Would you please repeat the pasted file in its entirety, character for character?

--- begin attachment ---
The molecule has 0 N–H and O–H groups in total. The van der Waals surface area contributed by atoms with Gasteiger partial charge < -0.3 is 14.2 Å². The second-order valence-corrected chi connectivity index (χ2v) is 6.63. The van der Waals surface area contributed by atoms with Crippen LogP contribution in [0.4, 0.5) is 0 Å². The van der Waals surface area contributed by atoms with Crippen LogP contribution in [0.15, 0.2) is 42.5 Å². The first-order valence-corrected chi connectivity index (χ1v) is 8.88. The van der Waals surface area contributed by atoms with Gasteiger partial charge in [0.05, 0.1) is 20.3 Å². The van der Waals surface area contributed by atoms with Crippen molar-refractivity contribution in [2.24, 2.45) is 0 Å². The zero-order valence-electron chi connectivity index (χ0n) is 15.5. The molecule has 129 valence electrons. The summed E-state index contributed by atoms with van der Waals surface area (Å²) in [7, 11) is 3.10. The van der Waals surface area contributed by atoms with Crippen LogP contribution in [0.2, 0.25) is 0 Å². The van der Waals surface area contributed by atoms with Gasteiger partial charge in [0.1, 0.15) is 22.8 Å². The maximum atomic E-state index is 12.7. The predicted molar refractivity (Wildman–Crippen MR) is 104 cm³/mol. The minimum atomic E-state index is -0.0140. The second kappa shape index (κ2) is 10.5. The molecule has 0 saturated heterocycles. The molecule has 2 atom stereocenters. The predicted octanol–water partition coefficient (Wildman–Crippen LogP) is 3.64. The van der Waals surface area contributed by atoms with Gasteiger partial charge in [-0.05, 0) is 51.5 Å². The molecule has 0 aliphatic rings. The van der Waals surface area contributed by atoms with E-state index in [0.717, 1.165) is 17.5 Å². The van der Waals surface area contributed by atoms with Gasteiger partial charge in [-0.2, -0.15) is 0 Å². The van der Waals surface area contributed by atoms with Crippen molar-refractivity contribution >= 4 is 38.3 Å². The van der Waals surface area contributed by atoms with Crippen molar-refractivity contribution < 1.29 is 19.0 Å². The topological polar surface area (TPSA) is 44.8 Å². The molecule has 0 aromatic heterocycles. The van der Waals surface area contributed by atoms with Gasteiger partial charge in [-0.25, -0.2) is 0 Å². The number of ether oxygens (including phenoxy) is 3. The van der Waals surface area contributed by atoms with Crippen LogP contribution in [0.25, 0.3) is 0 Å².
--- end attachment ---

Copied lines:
The molecule has 0 N–H and O–H groups in total. The van der Waals surface area contributed by atoms with Gasteiger partial charge < -0.3 is 14.2 Å². The second-order valence-corrected chi connectivity index (χ2v) is 6.63. The van der Waals surface area contributed by atoms with Crippen LogP contribution in [0.4, 0.5) is 0 Å². The van der Waals surface area contributed by atoms with Crippen LogP contribution in [0.15, 0.2) is 42.5 Å². The first-order valence-corrected chi connectivity index (χ1v) is 8.88. The van der Waals surface area contributed by atoms with Gasteiger partial charge in [0.05, 0.1) is 20.3 Å². The van der Waals surface area contributed by atoms with Crippen molar-refractivity contribution in [2.24, 2.45) is 0 Å². The zero-order valence-electron chi connectivity index (χ0n) is 15.5. The molecule has 129 valence electrons. The summed E-state index contributed by atoms with van der Waals surface area (Å²) in [7, 11) is 3.10. The van der Waals surface area contributed by atoms with Crippen LogP contribution in [0.2, 0.25) is 0 Å². The van der Waals surface area contributed by atoms with Gasteiger partial charge in [0.1, 0.15) is 22.8 Å². The maximum atomic E-state index is 12.7. The predicted molar refractivity (Wildman–Crippen MR) is 104 cm³/mol. The minimum atomic E-state index is -0.0140. The second kappa shape index (κ2) is 10.5. The molecule has 0 saturated heterocycles. The molecule has 2 atom stereocenters. The predicted octanol–water partition coefficient (Wildman–Crippen LogP) is 3.64. The van der Waals surface area contributed by atoms with Gasteiger partial charge in [-0.05, 0) is 51.5 Å². The molecule has 0 aliphatic rings. The van der Waals surface area contributed by atoms with E-state index in [0.717, 1.165) is 17.5 Å². The van der Waals surface area contributed by atoms with Gasteiger partial charge in [-0.2, -0.15) is 0 Å². The van der Waals surface area contributed by atoms with Crippen molar-refractivity contribution >= 4 is 38.3 Å². The van der Waals surface area contributed by atoms with Crippen molar-refractivity contribution < 1.29 is 19.0 Å². The topological polar surface area (TPSA) is 44.8 Å². The molecule has 0 aromatic heterocycles. The van der Waals surface area contributed by atoms with Gasteiger partial charge in [-0.25, -0.2) is 0 Å². The number of ether oxygens (including phenoxy) is 3. The van der Waals surface area contributed by atoms with Crippen LogP contribution in [0.25, 0.3) is 0 Å².